The most notable is Aknaf Beit al-Maqdis, a Hamas-affiliated group that has been the main force fighting IS militants in Yarmouk. Majdalani said the Syrian government agreed to pardon Aknaf Beit al-Maqdis leader Mohammad Zaghmout, who was recently wounded and allowed treatment outside the camp at a government hospital.
There was no immediate comment from Palestinian groups in Yarmouk, and it was not clear whether the official's position was shared by the fighters on the ground. Sporadic fighting continued Thursday, although on a smaller scale than before.
Majdalani said the Palestinians insist the operation preserve civilian lives, their property and the general infrastructure of the camp.
Ban said a massive assault on the camp "would be yet one more outrageous war crime for which those responsible must be held accountable."
"Civilians must be spared. Civilians must be protected at all times," he said. "We simply cannot stand by and watch a massacre unfold."
Yarmouk was the main camp established in Syria for Palestinians who fled the 1948 war that attended Israel's creation. Before the Syrian civil war, it was a sprawling, built-up neighborhood that was home to tens of thousands of Palestinians and Syrians. Only 10 percent of the camp's inhabitants remain.
Once the Syrian conflict began in March 2011, some Palestinian factions based in the camp, including Hamas, sided with Sunni rebels fighting to topple the government, and it became a refuge for anti-Assad activities. The government imposed a suffocating blockade, preventing the entry of basic supplies for two years — except for sporadic U.N food parcels. The U.N. says about 200 people have died in that time from hunger-related illnesses.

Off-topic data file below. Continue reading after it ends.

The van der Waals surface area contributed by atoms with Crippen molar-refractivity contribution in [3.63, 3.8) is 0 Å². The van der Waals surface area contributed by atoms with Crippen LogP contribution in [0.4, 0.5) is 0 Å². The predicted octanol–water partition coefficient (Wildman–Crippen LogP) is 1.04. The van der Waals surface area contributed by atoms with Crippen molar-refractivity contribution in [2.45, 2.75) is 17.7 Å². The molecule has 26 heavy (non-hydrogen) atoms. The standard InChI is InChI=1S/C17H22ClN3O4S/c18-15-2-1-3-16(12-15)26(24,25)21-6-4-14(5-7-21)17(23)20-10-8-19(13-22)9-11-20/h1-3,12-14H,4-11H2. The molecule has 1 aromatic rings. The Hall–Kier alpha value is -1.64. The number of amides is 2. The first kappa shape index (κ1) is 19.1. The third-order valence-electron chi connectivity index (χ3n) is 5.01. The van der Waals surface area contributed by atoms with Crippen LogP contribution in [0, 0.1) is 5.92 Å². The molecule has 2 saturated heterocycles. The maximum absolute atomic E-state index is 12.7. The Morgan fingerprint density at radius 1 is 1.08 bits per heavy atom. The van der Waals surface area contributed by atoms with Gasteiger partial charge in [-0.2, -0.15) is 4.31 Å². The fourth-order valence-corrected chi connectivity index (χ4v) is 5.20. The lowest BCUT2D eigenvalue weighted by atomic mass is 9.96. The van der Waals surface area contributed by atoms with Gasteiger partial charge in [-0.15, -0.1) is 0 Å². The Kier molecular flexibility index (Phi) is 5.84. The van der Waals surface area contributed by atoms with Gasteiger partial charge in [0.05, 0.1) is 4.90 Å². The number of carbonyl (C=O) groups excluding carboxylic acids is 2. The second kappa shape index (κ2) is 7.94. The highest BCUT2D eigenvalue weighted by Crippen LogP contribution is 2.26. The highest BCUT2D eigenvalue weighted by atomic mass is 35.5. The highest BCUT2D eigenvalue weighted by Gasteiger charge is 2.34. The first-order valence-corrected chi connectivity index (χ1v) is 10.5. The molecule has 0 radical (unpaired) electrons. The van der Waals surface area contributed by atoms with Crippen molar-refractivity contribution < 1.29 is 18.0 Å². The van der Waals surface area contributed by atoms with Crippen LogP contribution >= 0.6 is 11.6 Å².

The devastation from four years of conflict was plain to see Thursday.
Battered water tanks stood in the streets, used as barriers by fighters. Downed electrical cables and rubble covered the pavement, and the top floors of some buildings had collapsed. An aid distribution center once run by the U.N. agency for Palestinians, known as UNRWA, was destroyed by shelling.
The ICRC said emergency medical care is "urgently needed" for those still in Yarmouk, and warned that humanitarian needs "are growing by the day." It urged armed factions to allow the "immediate and unimpeded passage" of humanitarian aid and to permit civilians who wish to flee to do so.
David Miliband, president of the International Rescue Committee, said the world was shocked last year by photos of Yarmouk residents lining up for food, and the IS takeover has proved to be "another shock."
"There are really profound concerns about the living conditions in the camp, and for that to be exacerbated now by a security fight is obviously very real," the former British foreign secretary told the AP in an interview in Beirut.
Daraghmeh reported from Ramallah, West Bank. Associated Press writers Ryan Lucas, Zeina Karam and Bassem Mroue in Beirut, and Cara Anna at the United Nations contributed to this report.